Legislation against toy guns demanded

Published July 7, 2015
A facsimile of a poster against toy guns distributed by Poha Foundation at schools.
A facsimile of a poster against toy guns distributed by Poha Foundation at schools.

PESHAWAR: Civil society activists have urged the government to legislate to ban the trade of toy guns, saying playing with imitation firearms causes violent behaviour among young people.

The Poha Foundation, a civil society organisation, in collaboration with some other civil society organisations have begun a campaign in the province against toy guns to create public awareness to discourage violence among youths.

According to experts, the children who grow up playing with imitation toys develop a violent behaviour in adulthood and want to use real weapons.

They said most children pushed parents to buy them toy guns, available on the local market in different shapes, for showing off on festive occasions.

Parents too expressed concern about the availability of imitation firearms on the market saying some of them were quite real.

Civil society members say imitation firearms turn youths violent

A parent said all toy guns were harmful for children.

He said local action movies, tele-films and CD plays had glorified the brandishing of arms and thus, negatively affecting the immature minds of youths.

“Unless a law against imitation weapons is enforced, the menace of gun culture can’t be eliminated from our society,” a civil society member told Dawn.

A civil society activist said contacts would be made with provincial lawmakers to prohibit toy gun trade in the province, which was already badly hit by violence.

He said young minds would be adversely affected if trade of imitation firearms was not stopped.

Like previous years, this year too, civil society members have begun a campaign on social media to reach out to parents, elders, religious scholars, teachers and youth representatives to discourage purchase of toy guns among children on festival occasions.

Rizwan Khan, a trader in Karkhano Market, said toy guns were both imported and made locally.

He said he felt imitation arms were not harmful and rather they could promote ‘creativity’ among children.

“There should be a ban on so-called action movies, CDs and tele-films promoting gun culture,” he said.

The trader, however, said children should not be exposed to violent environment.

Shafiq Gigyani, chief of the Poha Foundation, told Dawn that his organisation would run the anti-toy gun campaign in all major cities including Swat, Malakand, Swabi, Bunir, Mardan, Nowshera, Charsadda, Peshawar, Kohat, Bannu and Dera Ismail Khan in Khyber Pakhtunkhwa as well as tribal areas adjoining them.

“We have already approached parliamentarians, heads of the educational institutions and traders of main business centres in and around Peshawar city against sale of imitation weapons. We are also pressing the assembly members to legislate against it. The response we’ve got so far is very encouraging,” he said.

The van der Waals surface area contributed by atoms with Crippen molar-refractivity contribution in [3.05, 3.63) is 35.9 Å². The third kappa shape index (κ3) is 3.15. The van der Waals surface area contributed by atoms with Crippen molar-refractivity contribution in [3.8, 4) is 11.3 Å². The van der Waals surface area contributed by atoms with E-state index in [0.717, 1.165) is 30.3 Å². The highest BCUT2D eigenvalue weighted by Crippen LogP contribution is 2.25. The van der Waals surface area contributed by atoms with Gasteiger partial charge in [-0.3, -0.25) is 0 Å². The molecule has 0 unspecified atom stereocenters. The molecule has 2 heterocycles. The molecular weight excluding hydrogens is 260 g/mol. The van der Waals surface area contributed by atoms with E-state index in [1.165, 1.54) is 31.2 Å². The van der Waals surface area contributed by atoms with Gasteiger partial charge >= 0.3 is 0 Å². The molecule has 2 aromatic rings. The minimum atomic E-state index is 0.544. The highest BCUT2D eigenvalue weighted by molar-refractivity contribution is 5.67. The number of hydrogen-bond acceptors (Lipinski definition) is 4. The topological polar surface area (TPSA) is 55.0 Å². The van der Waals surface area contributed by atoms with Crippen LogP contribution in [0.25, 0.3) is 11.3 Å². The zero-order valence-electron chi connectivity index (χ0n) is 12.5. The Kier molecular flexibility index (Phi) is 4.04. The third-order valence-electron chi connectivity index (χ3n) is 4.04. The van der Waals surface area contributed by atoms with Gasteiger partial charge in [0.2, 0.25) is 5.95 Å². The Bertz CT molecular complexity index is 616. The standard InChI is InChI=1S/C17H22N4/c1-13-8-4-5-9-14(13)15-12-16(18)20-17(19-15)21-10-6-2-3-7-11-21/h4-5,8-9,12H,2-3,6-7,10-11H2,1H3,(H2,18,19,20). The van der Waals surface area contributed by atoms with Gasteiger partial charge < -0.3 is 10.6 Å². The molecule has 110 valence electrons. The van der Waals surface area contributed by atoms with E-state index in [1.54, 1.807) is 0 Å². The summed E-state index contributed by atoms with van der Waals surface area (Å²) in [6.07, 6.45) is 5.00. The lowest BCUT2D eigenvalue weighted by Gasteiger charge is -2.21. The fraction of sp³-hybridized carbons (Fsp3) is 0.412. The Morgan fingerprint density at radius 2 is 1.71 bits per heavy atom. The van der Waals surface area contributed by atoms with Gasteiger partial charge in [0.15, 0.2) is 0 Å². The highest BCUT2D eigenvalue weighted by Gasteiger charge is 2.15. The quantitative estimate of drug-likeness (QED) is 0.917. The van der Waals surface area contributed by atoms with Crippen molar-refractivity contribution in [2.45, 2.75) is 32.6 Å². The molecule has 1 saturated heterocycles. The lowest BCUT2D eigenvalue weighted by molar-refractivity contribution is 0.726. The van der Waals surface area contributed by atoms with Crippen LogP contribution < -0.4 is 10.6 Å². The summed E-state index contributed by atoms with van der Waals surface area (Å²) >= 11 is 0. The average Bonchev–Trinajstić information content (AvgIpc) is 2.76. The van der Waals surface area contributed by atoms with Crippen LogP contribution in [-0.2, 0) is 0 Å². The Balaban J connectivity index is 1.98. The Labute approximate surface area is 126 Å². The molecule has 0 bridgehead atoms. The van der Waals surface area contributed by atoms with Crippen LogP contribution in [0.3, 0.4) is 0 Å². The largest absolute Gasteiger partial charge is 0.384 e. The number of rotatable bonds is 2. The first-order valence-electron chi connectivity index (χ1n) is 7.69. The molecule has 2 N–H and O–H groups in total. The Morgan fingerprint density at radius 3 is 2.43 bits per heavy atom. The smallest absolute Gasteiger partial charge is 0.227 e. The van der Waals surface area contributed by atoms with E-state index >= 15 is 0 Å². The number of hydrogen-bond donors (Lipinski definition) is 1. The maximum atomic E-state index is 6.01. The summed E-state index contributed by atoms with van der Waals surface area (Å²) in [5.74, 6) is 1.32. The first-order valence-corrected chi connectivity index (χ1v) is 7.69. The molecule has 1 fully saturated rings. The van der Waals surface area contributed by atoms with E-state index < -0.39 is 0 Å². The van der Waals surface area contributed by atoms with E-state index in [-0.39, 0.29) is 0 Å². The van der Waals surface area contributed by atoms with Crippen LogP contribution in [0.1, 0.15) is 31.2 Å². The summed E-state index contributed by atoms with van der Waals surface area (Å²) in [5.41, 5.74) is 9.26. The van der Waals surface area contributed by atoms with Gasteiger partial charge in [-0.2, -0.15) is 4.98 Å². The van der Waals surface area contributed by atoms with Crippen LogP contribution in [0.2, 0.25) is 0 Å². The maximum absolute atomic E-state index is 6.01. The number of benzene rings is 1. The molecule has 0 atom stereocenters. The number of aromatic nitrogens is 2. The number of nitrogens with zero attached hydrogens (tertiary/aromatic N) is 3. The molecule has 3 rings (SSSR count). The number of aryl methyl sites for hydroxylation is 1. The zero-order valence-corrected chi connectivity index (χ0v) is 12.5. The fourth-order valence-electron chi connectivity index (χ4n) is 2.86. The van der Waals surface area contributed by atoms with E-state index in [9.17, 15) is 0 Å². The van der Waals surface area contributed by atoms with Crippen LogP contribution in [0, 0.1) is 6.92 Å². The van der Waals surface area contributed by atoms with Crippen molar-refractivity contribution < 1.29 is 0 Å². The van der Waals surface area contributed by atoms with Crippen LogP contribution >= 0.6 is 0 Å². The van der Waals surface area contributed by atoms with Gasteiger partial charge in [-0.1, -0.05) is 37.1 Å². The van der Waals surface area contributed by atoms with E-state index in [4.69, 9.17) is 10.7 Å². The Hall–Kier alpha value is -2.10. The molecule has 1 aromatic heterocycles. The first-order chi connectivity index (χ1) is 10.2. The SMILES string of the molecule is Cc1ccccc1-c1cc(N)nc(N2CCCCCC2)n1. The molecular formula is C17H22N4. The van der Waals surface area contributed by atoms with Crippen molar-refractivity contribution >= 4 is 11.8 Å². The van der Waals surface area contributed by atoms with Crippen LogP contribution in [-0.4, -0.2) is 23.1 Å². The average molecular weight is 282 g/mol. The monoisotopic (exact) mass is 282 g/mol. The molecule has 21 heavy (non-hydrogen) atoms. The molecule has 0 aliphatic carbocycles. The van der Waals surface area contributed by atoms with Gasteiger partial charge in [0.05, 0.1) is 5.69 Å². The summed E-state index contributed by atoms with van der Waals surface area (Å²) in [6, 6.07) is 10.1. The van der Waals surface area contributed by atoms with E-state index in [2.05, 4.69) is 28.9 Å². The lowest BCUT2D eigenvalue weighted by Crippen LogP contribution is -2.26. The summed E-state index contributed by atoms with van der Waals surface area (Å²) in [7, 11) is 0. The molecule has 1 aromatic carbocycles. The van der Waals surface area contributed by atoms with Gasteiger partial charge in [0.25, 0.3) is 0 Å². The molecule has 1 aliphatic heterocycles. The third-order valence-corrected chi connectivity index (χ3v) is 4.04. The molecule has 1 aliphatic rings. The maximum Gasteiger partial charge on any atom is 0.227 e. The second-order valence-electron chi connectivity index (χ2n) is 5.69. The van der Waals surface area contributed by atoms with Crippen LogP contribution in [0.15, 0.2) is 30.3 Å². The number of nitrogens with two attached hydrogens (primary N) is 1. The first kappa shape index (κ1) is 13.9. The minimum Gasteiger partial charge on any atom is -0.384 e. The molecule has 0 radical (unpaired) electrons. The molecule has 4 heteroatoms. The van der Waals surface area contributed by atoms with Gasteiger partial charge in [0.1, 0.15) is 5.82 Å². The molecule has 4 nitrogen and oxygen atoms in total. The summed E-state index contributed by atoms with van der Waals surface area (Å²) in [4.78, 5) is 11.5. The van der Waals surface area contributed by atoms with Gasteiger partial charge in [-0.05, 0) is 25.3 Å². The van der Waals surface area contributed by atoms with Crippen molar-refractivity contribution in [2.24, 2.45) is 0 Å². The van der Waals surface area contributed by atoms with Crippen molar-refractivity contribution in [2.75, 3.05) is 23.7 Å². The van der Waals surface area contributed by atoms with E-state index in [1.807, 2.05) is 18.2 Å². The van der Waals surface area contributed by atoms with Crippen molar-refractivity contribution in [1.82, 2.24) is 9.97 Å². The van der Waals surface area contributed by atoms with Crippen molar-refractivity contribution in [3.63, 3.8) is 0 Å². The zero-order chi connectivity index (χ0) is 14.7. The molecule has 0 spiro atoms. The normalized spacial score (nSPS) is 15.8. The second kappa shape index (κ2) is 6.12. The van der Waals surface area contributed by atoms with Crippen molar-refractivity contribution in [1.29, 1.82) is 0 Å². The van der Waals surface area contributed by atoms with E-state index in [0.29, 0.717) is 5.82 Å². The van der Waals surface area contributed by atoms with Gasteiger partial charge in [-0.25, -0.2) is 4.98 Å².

The chief of the Poha Foundation said his organisation was conducting different activities including walks, public debates, counselling sessions with parents and children, and posters distribution against use of toy guns.

“After summer vacation, Parents Teachers Councils (PTC) will be mobilised to actively participate in our awareness campaign. Children will be educated to ‘say no to toy guns because they will have serious negative impact on their adult life,” he said.

Dr Abdul Qadir, a psychiatrist, who works as the chief adviser on behavioural issues with Poha Foundation, said the latest research showed that toy guns could be one factor responsible for violent behaviour.

“This is a serious issue as researchers are conducting experiments and collecting information to establish whether toy guns could lead children to develop a violent or abnormal behaviour in adult life. Keeping in view our local context, we should not expose our kids to the use or keeping of arms, real or mock, as they may prove detrimental to their behaviour in later stages of life,” he said.

The psychiatrist insisted there existed no clear evidence to show that a child playing with toy guns in childhood had developed a violent behaviour in adulthood.

“It is more or less the environment, which makes up the mind of a child and turn him or her into normal or abnormal human being,” he said.

Dr Abdul Qadir said parents should purchase things that could fire imaginative flight of small children besides entertaining them. “Numerous fancy items are available on the market that could lure children and could prove pleasurable education for them. We must improve our environment by adopting and displaying positive attitude. Children will catch up whatever we throw towards them,” he said.

Published in Dawn, July 7th, 2015

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